It is an age-old matter of intrigue, debate, and in many cases, war…the divisive dichotomy between the “haves” and “have-nots” in this world dates back to the beginning of time. From Pharaohs ruling enslaved servants during the construction of the vast pyramids of Egypt, to the very foundation of monarchies epitomizing the concept that those who possess are in control, the human race has never been one to stand on equal footing. Naturally we strive to rise to the top and to be in possession of everything we desire. It is as innate and ingrained within us as the will for survival itself, and it is because of that burning desire that we yearn for power in ways not all that different than every other creature in the animal kingdom. But none of this is to say such struggle for prominence and dominance is necessarily bad. In fact, it’s necessarily necessary. It is the catalyst behind society’s growth and evolutionary development, and as such is vital to the accomplishments and utility of us all. But all too easily those of us on the “have” end of the spectrum forget to even acknowledge the existence of the other end.
Case in point: tonight marked the vast spectacle and celebration of the 89th Academy Awards, and with it came a realization of just how unbalanced the world really is. Flipping through the channels during the commercials tonight, it was impossible not to come across the biggest news stories of the young year, all of which surround in some shape or form the newly elected President. There were stories about his attempts to solidify his footing in the Oval, internal unrest among his staff, executive orders surrounding campaign promises, Supreme Court nominees, and much more. But one story in particular caught my eye and caused me to put the remote down: President Trump’s (revamped) ban on immigration from seven specific middle eastern countries. Footage from inside several of those nations appeared on screen, highlighting the horrors and persecution running rampant that would-be immigrants are attempting to flee. These stories are certainly nothing new, and the sad truth is we have become almost numb to the point of even noticing, but what I noticed this week is that while ignorance really is bliss, we shouldn’t let it be so universally acceptable.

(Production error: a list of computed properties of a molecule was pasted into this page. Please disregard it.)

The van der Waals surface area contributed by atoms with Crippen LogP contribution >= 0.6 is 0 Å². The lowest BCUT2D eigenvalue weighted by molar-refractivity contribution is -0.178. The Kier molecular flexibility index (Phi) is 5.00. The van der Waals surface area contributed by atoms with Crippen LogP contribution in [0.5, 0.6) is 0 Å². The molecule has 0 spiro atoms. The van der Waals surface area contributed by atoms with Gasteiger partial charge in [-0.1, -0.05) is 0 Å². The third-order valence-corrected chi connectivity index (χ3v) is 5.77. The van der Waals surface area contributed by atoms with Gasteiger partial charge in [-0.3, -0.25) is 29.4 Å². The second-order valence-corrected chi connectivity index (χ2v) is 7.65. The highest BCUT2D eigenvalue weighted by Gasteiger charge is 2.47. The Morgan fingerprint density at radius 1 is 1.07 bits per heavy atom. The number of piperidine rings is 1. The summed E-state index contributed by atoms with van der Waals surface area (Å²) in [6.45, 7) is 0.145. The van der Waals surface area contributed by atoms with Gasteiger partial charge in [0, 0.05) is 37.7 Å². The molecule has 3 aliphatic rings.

Despite the best attempts by tonight’s Oscar presenters and performers to politicize the show (and even at times portend social upheaval) the stark contrast between haves and have-nots becomes uniquely illuminated when juxtaposed against an event like the Academy Awards. So much so that it should have dwarfed the party which shut down Los Angeles and brought the civilized world to a stand-still. But as they say, the show must go on, and this particular show honored the “super-haves” in a display of vast wealth, good fortune, notoriety, and hollow jubilation (not to mention one painfully bad winner announcement flub). It literally and figuratively took center-stage, and one could argue that stage was hijacked by manufactured attempts at social injustice torch-bearing. Through it all I found myself flipping through the channels, using the news in the middle east as a means to entertain myself until the Oscars returned from a commercial break. How completely backward is that notion? Imagine how preoccupied with mindless fluff we must appear to those “have-nots” struggling for political freedom and exercising the inherent right of democracy in its purest form…taking action in a manner similar to our own ancestors centuries earlier. We make excuses like saying the glitzy entertainment provides a necessary and deserved break from reality, or a distraction from our everyday stresses. Because sure we care, just enough to show interest and feel sorrow (when it’s convenient) but once in awhile it would behoove us all to turn the channel to the news…and lose the remote.